Embracing Failure’s Gift

Shaunie Cauley Blogging

 

Why is the concept of failure so scary? It’s like the monster under the bed that we all know probably can’t harm us. Yet the possibility that maybe, just maybe it could, and we would be exposed, humiliated and defeated (gasp) in public. After the initial dreaming stage, we often over calculate for the possibility of an adverse outcome, giving it more power. Why is it so much easier to prioritize and focus on what could go wrong?

Perhaps we’ve thought about starting a business, submitting a profile on a dating app, or even a career change. We know that these things could be great for us, offer a desirable reward, and move us closer to our goal and life vision. Change is rarely comfortable or convenient; if it were, we would have already arrived soundly at our intention. When we set an objective and feel that feeling of discomfort, we can rest assured that we are in good company and on our way to a growth adventure.

 

Failure’s Humble Offerings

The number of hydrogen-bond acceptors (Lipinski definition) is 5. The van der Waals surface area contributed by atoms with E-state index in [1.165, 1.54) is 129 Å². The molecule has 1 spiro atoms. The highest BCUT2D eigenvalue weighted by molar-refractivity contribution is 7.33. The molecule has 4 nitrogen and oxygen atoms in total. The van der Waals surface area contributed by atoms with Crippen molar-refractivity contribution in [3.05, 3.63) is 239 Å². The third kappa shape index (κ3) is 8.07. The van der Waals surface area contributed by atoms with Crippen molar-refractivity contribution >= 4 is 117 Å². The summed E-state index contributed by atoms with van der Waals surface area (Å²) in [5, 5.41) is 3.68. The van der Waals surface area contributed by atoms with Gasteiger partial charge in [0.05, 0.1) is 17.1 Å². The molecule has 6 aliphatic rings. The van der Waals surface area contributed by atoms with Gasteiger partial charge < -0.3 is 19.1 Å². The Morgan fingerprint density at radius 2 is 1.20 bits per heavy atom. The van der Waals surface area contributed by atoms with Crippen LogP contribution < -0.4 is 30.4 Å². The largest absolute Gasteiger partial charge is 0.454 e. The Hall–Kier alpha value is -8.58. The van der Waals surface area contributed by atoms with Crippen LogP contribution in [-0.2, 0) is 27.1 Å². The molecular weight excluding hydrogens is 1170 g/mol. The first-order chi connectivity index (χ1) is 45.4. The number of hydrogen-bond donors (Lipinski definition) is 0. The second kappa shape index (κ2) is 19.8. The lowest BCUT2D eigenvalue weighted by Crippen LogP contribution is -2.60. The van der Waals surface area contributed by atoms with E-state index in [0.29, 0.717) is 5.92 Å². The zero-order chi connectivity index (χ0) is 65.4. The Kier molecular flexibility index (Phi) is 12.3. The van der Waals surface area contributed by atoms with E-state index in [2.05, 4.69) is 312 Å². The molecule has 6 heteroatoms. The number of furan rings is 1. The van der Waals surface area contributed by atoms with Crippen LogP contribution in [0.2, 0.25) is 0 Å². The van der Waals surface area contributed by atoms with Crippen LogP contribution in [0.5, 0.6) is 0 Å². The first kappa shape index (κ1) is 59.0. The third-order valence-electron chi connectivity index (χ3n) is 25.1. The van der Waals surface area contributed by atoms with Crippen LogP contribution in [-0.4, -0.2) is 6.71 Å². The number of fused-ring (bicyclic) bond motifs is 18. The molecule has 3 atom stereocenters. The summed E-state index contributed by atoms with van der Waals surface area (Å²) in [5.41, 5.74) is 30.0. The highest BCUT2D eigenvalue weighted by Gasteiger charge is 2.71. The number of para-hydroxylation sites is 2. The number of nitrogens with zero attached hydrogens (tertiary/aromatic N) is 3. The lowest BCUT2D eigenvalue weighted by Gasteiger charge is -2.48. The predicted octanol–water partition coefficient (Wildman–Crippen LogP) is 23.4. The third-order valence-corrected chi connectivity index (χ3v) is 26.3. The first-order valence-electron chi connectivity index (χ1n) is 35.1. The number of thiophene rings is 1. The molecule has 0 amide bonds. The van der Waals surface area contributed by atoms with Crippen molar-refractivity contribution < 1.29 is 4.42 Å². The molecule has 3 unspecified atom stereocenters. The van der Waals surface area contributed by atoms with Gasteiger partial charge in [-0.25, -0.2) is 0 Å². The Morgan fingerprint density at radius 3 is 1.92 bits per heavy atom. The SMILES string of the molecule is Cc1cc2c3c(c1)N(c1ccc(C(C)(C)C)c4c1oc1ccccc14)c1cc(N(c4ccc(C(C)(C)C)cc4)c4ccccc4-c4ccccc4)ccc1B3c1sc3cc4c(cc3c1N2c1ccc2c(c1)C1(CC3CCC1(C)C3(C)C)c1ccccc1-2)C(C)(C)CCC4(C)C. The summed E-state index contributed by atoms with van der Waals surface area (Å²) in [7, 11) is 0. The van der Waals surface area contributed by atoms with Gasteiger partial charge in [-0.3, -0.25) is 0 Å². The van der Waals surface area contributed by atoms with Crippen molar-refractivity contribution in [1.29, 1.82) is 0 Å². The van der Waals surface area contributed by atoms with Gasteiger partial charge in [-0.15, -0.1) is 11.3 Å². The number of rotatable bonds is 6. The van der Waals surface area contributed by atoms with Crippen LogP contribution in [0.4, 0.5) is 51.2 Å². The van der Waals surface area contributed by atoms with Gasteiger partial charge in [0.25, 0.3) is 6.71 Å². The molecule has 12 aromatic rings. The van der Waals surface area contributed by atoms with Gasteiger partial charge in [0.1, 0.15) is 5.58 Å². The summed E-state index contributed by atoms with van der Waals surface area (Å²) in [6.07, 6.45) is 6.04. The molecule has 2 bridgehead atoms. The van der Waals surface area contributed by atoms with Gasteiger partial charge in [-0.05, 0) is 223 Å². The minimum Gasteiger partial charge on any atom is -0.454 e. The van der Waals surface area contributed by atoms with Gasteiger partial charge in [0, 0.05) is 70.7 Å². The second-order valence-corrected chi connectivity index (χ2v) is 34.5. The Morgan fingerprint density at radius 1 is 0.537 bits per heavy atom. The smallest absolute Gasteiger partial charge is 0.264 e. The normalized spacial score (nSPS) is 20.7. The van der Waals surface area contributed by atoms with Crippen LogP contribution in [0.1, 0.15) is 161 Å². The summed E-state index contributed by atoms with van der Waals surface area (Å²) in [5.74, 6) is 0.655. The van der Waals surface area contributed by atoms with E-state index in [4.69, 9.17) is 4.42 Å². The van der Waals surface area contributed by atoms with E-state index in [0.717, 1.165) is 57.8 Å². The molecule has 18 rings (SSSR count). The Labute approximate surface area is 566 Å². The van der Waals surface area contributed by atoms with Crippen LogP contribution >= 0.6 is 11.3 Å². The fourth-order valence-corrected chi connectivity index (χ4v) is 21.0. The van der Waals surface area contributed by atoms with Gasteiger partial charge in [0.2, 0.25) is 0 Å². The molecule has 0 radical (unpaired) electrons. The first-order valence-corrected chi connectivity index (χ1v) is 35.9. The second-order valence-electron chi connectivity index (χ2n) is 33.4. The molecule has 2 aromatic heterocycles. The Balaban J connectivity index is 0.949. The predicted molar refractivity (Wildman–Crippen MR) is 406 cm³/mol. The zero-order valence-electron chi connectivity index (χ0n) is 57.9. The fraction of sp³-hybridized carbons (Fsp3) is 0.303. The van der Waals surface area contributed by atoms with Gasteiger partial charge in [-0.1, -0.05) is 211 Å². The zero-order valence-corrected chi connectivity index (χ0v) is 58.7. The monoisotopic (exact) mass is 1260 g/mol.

What could go wrong? Realistically failure does have consequences, but they never seem to be nearly as bad as our imaginations paint them to be. We, humans, are incredibly resilient creatures; we have documented, seen, and heard of countless others that have succeeded after the rejection letter, bankruptcy, dismissal, and have had setbacks of all kinds. Failure is a very real possibility, but it often brings with it unique and unexpected gifts. Perhaps a person realizes that they may need to take an additional class in some area where they weren’t as strong as they needed to be. This class will likely offer new relationships, connections, and possible opportunities in addition to the original intent, that one may have come to learn in the first place. That’s a gift! Not the one that we may have wanted, but a gift nevertheless, and one that can offer positive and compounding effects. Like the insulated socks or set of jumper cables, we wouldn’t have put these gift items on our wish list; but we might be so glad to have received them.

When things work out just as we planned, this is a cause to celebrate. We got just what we were hoping for, yay! Winning feels good, and our successes often build upon themselves. The Successes and the failures that each day, lesson, experience, and season offer us are the gifts that help us develop and to grow. Setting our focus on the gifts these lessons offer can help free us of the fear of failure.